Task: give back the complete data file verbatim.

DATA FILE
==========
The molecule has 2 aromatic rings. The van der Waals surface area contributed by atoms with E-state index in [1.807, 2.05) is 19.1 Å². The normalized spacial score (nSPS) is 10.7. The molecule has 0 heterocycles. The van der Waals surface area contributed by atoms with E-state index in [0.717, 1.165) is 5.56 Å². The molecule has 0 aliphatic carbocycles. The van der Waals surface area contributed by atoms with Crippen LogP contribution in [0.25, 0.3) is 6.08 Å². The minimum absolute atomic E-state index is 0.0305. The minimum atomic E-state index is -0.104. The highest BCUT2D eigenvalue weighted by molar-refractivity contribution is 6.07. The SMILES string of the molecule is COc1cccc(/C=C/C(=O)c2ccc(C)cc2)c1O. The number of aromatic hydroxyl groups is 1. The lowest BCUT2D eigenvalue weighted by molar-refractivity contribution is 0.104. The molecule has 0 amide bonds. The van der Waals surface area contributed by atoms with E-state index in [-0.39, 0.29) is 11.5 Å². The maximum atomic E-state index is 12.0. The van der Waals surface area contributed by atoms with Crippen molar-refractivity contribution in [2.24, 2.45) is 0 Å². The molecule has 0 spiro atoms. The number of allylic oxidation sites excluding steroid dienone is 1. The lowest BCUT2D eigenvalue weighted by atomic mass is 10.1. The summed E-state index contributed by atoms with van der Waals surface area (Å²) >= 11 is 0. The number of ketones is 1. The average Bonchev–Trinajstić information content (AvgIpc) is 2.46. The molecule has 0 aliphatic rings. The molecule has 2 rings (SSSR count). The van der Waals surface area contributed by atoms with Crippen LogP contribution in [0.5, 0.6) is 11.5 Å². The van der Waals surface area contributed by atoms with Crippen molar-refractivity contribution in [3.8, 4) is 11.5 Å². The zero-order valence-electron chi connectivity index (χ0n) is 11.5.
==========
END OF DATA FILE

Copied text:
The molecule has 2 aromatic rings. The van der Waals surface area contributed by atoms with E-state index in [1.807, 2.05) is 19.1 Å². The normalized spacial score (nSPS) is 10.7. The molecule has 0 heterocycles. The van der Waals surface area contributed by atoms with E-state index in [0.717, 1.165) is 5.56 Å². The molecule has 0 aliphatic carbocycles. The van der Waals surface area contributed by atoms with Crippen LogP contribution in [0.25, 0.3) is 6.08 Å². The minimum absolute atomic E-state index is 0.0305. The minimum atomic E-state index is -0.104. The highest BCUT2D eigenvalue weighted by molar-refractivity contribution is 6.07. The SMILES string of the molecule is COc1cccc(/C=C/C(=O)c2ccc(C)cc2)c1O. The number of aromatic hydroxyl groups is 1. The lowest BCUT2D eigenvalue weighted by molar-refractivity contribution is 0.104. The molecule has 0 amide bonds. The van der Waals surface area contributed by atoms with E-state index in [-0.39, 0.29) is 11.5 Å². The maximum atomic E-state index is 12.0. The van der Waals surface area contributed by atoms with Crippen molar-refractivity contribution in [2.24, 2.45) is 0 Å². The molecule has 0 spiro atoms. The number of allylic oxidation sites excluding steroid dienone is 1. The lowest BCUT2D eigenvalue weighted by atomic mass is 10.1. The summed E-state index contributed by atoms with van der Waals surface area (Å²) >= 11 is 0. The number of ketones is 1. The average Bonchev–Trinajstić information content (AvgIpc) is 2.46. The molecule has 0 aliphatic rings. The molecule has 2 rings (SSSR count). The van der Waals surface area contributed by atoms with Crippen LogP contribution in [0.5, 0.6) is 11.5 Å². The van der Waals surface area contributed by atoms with Crippen molar-refractivity contribution in [3.8, 4) is 11.5 Å². The zero-order valence-electron chi connectivity index (χ0n) is 11.5.